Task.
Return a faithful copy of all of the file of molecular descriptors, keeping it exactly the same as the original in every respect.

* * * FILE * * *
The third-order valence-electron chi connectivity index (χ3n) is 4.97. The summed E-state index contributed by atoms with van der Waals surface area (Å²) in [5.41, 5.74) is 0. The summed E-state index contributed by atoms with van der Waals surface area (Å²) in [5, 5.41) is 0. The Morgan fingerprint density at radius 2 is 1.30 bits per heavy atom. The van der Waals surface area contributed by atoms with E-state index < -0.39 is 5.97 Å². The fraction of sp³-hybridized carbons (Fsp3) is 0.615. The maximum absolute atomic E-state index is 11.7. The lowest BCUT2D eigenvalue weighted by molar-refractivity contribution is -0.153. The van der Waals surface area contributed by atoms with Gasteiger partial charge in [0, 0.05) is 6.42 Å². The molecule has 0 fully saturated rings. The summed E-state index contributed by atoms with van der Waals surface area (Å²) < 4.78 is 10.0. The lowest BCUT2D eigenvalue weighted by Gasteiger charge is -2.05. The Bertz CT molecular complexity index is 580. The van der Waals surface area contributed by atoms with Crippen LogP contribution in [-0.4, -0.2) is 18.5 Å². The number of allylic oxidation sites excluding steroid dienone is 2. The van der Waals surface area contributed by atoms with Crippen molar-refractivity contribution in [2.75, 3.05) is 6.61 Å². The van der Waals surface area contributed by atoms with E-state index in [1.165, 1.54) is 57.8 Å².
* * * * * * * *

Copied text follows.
The third-order valence-electron chi connectivity index (χ3n) is 4.97. The summed E-state index contributed by atoms with van der Waals surface area (Å²) in [5.41, 5.74) is 0. The summed E-state index contributed by atoms with van der Waals surface area (Å²) in [5, 5.41) is 0. The Morgan fingerprint density at radius 2 is 1.30 bits per heavy atom. The van der Waals surface area contributed by atoms with E-state index < -0.39 is 5.97 Å². The fraction of sp³-hybridized carbons (Fsp3) is 0.615. The maximum absolute atomic E-state index is 11.7. The lowest BCUT2D eigenvalue weighted by molar-refractivity contribution is -0.153. The van der Waals surface area contributed by atoms with Gasteiger partial charge in [0, 0.05) is 6.42 Å². The molecule has 0 fully saturated rings. The summed E-state index contributed by atoms with van der Waals surface area (Å²) < 4.78 is 10.0. The lowest BCUT2D eigenvalue weighted by Gasteiger charge is -2.05. The Bertz CT molecular complexity index is 580. The van der Waals surface area contributed by atoms with Crippen LogP contribution in [-0.4, -0.2) is 18.5 Å². The number of allylic oxidation sites excluding steroid dienone is 2. The van der Waals surface area contributed by atoms with Crippen molar-refractivity contribution in [2.75, 3.05) is 6.61 Å². The van der Waals surface area contributed by atoms with E-state index in [1.165, 1.54) is 57.8 Å².